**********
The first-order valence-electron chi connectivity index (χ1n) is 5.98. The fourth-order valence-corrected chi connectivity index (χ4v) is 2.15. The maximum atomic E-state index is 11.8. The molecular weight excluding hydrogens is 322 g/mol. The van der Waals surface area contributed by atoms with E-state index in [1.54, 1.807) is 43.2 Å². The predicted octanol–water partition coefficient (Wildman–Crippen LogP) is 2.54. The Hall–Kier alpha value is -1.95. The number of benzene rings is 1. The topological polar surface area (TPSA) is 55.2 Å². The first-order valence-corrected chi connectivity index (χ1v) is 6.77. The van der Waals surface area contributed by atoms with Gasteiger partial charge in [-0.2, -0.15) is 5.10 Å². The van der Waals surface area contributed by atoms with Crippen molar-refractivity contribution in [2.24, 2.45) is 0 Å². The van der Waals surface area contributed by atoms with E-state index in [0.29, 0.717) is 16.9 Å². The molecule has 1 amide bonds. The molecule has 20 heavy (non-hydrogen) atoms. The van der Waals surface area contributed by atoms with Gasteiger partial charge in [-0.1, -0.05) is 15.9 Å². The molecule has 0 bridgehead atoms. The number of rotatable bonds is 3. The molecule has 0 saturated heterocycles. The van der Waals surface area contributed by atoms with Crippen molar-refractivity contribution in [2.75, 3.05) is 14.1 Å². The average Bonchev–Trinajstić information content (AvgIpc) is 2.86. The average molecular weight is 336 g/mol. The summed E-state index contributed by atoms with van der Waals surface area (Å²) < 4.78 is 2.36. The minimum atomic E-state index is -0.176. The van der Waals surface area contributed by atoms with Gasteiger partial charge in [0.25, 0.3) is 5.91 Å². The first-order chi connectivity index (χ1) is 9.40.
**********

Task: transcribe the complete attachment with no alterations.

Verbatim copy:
The first-order valence-electron chi connectivity index (χ1n) is 5.98. The fourth-order valence-corrected chi connectivity index (χ4v) is 2.15. The maximum atomic E-state index is 11.8. The molecular weight excluding hydrogens is 322 g/mol. The van der Waals surface area contributed by atoms with E-state index in [1.54, 1.807) is 43.2 Å². The predicted octanol–water partition coefficient (Wildman–Crippen LogP) is 2.54. The Hall–Kier alpha value is -1.95. The number of benzene rings is 1. The topological polar surface area (TPSA) is 55.2 Å². The first-order valence-corrected chi connectivity index (χ1v) is 6.77. The van der Waals surface area contributed by atoms with Gasteiger partial charge in [-0.2, -0.15) is 5.10 Å². The van der Waals surface area contributed by atoms with Crippen molar-refractivity contribution in [2.24, 2.45) is 0 Å². The van der Waals surface area contributed by atoms with E-state index in [0.29, 0.717) is 16.9 Å². The molecule has 1 amide bonds. The molecule has 20 heavy (non-hydrogen) atoms. The van der Waals surface area contributed by atoms with Gasteiger partial charge in [-0.1, -0.05) is 15.9 Å². The molecule has 0 bridgehead atoms. The number of rotatable bonds is 3. The molecule has 0 saturated heterocycles. The van der Waals surface area contributed by atoms with Crippen molar-refractivity contribution in [2.75, 3.05) is 14.1 Å². The average Bonchev–Trinajstić information content (AvgIpc) is 2.86. The average molecular weight is 336 g/mol. The summed E-state index contributed by atoms with van der Waals surface area (Å²) < 4.78 is 2.36. The minimum atomic E-state index is -0.176. The van der Waals surface area contributed by atoms with Gasteiger partial charge in [0.25, 0.3) is 5.91 Å². The first-order chi connectivity index (χ1) is 9.40.